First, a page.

Cash-strapped Hanjin Shipping Co. officially announced to sell its stake in the Long Beach Terminal in California, the largest asset of the firm. As Hyundai Merchant Marine (HMM), the nation's second-largest shipping company, and global shipping companies, including Geneva-based Mediterranean Shipping Company S.A. (MSC), the world's second-largest shipping line, are expected to enter the takeover battle for the Long Beach Terminal, they will aggressively negotiate its price.

According to Hanjin Shipping and Seoul Central District Court spokesmen on October 21, the court appointed an advisor, an overseas firm specializing in shipping industry talks, to help with the negotiations on the 19th.

HMM to Compete with MSC for Hanjin Shipping’s Long Beach Terminal

As the asset owned by Hanjin Shipping’s subsidiary Total Terminals International LLC (TTI), the Long Beach Terminal handles more than 30 percent of cargo in the Port of Long Beach, one of the largest ports in the US West Coast along with the Port of Los Angeles. The terminal is frequently used by Hanjin Shipping, which owns a 54 percent stake in TTI that operates Long Beach Terminal and its second largest shareholder MSC, which owns the remaining 46 percent as well as global shipping firms, such as Denmark-based Maersk Line, the world's largest container shipping company, and Taiwan’s Evergreen Marine.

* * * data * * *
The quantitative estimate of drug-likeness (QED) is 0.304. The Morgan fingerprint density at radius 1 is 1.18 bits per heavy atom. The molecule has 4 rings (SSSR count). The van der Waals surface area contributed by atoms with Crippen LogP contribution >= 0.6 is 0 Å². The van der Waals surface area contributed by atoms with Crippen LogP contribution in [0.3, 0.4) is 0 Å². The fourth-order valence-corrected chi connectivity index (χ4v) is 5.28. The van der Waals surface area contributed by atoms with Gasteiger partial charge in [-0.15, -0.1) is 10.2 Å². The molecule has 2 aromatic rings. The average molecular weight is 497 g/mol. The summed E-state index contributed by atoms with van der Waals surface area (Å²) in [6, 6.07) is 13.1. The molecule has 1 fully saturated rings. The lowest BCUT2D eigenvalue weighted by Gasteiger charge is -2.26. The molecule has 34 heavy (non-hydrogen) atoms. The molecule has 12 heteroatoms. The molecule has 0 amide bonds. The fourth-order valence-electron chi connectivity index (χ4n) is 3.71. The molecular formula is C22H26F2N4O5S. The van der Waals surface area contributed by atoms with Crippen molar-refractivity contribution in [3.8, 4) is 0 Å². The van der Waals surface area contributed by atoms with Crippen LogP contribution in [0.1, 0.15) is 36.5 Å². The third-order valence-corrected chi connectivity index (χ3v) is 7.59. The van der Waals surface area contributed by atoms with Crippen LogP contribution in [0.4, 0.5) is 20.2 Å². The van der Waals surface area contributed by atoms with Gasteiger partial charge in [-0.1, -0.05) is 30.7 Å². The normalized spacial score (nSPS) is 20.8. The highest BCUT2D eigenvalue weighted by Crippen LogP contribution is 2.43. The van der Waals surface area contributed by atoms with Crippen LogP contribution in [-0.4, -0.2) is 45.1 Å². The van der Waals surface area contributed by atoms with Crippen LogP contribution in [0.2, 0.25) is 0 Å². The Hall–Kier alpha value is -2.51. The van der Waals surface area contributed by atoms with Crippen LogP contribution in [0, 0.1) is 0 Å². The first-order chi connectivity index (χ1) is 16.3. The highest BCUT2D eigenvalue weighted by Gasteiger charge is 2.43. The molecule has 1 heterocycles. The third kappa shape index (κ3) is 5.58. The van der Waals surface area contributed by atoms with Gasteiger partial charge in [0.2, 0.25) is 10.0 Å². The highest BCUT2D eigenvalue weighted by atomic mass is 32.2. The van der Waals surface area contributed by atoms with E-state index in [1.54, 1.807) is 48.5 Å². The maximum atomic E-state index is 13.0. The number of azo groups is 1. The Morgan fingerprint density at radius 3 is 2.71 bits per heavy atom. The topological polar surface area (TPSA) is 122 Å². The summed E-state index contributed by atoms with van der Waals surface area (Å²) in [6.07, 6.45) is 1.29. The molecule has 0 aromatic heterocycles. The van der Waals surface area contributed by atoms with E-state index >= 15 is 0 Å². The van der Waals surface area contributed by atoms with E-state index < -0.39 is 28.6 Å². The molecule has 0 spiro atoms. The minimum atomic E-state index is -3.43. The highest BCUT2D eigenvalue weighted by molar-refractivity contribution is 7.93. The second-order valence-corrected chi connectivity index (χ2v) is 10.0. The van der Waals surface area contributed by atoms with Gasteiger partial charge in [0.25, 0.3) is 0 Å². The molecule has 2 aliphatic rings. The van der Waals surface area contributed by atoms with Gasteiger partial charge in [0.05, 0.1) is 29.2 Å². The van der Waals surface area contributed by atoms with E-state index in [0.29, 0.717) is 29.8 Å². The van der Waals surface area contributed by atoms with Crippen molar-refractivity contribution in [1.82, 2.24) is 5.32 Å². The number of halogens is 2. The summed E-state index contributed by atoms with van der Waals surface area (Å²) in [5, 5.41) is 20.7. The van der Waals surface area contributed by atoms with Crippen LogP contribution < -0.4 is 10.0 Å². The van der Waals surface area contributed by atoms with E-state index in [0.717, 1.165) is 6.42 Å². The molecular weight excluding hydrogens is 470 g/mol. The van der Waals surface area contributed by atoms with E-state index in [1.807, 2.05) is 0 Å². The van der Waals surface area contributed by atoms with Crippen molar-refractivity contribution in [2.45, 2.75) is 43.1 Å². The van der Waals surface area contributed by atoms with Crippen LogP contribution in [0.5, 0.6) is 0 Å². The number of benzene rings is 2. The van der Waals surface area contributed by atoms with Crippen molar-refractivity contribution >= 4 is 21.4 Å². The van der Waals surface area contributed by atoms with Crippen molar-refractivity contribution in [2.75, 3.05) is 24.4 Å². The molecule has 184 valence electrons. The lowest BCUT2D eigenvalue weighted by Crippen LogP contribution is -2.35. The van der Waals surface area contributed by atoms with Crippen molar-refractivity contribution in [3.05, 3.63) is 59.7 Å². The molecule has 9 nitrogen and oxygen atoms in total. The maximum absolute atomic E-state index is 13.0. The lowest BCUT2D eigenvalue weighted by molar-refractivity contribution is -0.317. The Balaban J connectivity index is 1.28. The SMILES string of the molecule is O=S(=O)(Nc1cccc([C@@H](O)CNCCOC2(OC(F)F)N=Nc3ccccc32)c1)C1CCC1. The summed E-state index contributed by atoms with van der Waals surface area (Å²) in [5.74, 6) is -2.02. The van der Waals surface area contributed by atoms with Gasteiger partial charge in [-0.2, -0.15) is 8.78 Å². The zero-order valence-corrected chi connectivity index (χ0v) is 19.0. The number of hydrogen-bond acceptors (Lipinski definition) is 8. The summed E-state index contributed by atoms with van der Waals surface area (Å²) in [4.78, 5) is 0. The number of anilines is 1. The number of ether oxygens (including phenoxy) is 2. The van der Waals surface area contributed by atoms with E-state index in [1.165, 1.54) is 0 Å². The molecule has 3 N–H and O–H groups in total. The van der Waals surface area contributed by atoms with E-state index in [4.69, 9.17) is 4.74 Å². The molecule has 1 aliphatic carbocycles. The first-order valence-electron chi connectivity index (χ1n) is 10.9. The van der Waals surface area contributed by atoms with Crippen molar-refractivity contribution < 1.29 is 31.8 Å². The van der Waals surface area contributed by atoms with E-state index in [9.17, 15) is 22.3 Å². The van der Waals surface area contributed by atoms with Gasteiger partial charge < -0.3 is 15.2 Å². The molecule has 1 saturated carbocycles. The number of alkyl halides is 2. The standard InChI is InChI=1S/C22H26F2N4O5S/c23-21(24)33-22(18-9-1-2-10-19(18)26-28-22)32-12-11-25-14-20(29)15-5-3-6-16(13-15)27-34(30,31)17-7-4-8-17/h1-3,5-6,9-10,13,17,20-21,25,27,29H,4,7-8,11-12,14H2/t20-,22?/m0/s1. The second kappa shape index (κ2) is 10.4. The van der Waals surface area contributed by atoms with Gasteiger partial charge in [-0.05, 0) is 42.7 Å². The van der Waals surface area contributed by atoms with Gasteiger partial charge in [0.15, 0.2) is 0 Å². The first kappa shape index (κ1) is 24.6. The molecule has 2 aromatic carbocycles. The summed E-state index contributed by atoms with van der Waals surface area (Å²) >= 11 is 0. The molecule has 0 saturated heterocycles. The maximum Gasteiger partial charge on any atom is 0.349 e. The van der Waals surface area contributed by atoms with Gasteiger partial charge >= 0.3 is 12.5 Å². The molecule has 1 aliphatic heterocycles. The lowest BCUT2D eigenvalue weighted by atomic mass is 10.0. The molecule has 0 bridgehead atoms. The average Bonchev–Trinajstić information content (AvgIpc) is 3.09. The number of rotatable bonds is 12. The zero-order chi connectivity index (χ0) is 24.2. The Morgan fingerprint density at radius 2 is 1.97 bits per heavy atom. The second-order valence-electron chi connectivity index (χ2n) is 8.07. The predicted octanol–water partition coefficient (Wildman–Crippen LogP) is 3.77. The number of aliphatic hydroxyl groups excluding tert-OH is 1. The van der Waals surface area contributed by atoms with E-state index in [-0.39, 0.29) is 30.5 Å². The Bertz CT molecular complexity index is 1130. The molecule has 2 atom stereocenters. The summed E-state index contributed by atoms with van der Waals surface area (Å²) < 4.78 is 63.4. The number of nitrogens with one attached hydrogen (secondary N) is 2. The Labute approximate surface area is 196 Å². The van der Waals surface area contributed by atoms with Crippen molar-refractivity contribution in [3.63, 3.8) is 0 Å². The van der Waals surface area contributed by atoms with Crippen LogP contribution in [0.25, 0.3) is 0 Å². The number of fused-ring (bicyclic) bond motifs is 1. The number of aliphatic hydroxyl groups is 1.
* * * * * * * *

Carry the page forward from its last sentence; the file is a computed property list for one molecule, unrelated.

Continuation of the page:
The Port of Long Beach is a leading trade gateway to the U.S., the world’s largest market, and a starting point of the coast-to-coast railway. As not only 4,000-TEU vessels but also larger vessels up to 13,000 TEUs are now able to transit the recently widened Panama Canal, which connects the east and west coasts of the U.S., the value of the Long Beach Terminal has improved further. This is because the terminal can be used as a key spot to operate mega-ships from the west and east coasts of the U.S. as well as the east coast of South America.

For this reason, global shipping firms, which operate routes to the U.S., are highly likely to participate in the takeover battle. HMM, which seeks to jump into a nation’s mega shipping firm by acquiring the largest asset of Hanjin Shipping, and MSC, the second largest shareholder of the terminal and has the preemption preference right, are considered the most potential companies to take over the terminal.

When the court sets up the bidding price through a public tender, MSC, which has the preemption preference right, will decide whether or not to acquire the Long Beach Terminal for such a price. Market industry watchers say that the bidding price of the Long Beach Terminal is currently estimated at 100 billion won (US$87.64 million). When the bidding price is high, MSC can give up the preemption preference right. HMM plans to take over the terminal using the fund for new ship buildings worth 1.4 trillion won (US$1.23 billion) to be raised by the government. To this end, the company should offer a reasonable price that can minimize the excessive spending but can make MSC to give up the preemption preference right.

Source: Business Korea